I was able to demonstrate leadership that demanded sensitivity, professionalism, negotiating, critical thinking, using clinical judgement to evaluate and inform rapid decision making, influencing, teaching, and above all compassion to ensure the person received high quality end of life care. By advocating for them throughout Covid-19 they were able to pass away peacefully and dignified in the comfort of their own home, surrounded by family and the staff who cared so dearly for them. Palliative care nursing communicated the value of having community learning disability nurses involved with a unique set of skills to support this person’s needs in a way that respected not only the their diagnosis but their learning disability throughout. To have facilitated and been part of this experience, not to mention during a global pandemic, has without a doubt been the most challenging yet rewarding learning experience of my career. Through a collective leadership approach I witnessed staff in a variety of roles, demonstrating care underpinning the Health and Social Care Values For All. Covid-19 has allowed our service to reassess how we deliver care. Collective and compassionate leadership transformed the negativity surrounding a pandemic into a positive demonstration of how person centred care can be delivered, even in the most challenging of times.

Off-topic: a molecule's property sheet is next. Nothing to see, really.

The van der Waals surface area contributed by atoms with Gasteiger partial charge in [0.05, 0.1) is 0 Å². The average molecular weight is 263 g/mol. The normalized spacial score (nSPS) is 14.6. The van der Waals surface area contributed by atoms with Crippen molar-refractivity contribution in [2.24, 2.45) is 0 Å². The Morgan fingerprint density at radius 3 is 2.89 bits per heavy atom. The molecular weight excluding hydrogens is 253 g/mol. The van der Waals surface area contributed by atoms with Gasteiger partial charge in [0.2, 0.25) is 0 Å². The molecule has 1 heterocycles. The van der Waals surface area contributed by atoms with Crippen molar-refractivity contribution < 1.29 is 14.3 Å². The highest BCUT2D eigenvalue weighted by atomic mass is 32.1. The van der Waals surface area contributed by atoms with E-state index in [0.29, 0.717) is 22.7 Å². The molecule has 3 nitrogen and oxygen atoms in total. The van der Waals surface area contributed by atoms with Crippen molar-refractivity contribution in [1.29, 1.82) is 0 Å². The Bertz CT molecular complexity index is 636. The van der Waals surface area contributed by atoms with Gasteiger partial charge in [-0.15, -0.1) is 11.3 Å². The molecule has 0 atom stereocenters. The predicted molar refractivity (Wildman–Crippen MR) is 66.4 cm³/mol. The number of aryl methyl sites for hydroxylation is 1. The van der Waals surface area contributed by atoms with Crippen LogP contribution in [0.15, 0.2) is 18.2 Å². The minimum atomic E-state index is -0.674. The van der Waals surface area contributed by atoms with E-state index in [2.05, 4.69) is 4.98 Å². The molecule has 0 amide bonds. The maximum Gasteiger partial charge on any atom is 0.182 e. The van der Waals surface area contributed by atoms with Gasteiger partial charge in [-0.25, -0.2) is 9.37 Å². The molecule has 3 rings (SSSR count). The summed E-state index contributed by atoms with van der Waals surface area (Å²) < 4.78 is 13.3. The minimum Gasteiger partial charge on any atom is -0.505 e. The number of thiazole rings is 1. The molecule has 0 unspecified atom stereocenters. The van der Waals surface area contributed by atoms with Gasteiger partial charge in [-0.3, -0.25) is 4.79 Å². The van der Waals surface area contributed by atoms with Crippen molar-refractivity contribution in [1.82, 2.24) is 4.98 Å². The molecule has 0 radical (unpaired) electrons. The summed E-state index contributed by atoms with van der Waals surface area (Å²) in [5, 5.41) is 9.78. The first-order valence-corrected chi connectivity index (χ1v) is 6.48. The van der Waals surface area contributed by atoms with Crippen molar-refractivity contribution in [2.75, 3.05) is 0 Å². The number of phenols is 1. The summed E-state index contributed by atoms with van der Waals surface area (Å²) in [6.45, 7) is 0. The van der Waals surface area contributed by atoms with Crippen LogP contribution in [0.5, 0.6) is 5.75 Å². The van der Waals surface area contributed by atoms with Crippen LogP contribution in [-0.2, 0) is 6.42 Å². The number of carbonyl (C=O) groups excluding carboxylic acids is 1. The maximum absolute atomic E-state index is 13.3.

Covid-19 has not only taught me a range of leadership skills to enhance my professional development, but also resilience. I felt at times like I was firefighting – juggling home schooling, adapting to new ways of life which my children struggled to cope with, and the pressures of a full time nursing post during a pandemic. It’s a contest I hope never to compete in again. However on reflection, I realise I have learnt that I can afford to be a little less rigid and structured, I don’t need to always plan in advance to the smallest detail, the world has continued to spin in this madness and sometimes you just have to live for the day as tomorrow isn’t certain. I’m grateful for the support I have received throughout the last few months from my manager and nursing colleagues, together we have carried each other and learnt just how important our values are as a nursing team. I have also learnt that a little bit of ‘me time’ isn’t selfish as you can’t be all things to everybody when under pressure. You can’t pour from an empty cup – but a hot cuppa and some chocolate helps!

In learning disability nursing we walk beside our service users, we become their advocates, their voices. We are a community that look past the disability to promote ability. I am forever grateful for our service users who teach me every day how to become a better person and above all a better nurse. I wish that we could all see the world through their eyes – I am truly blessed to be a learning disability nurse.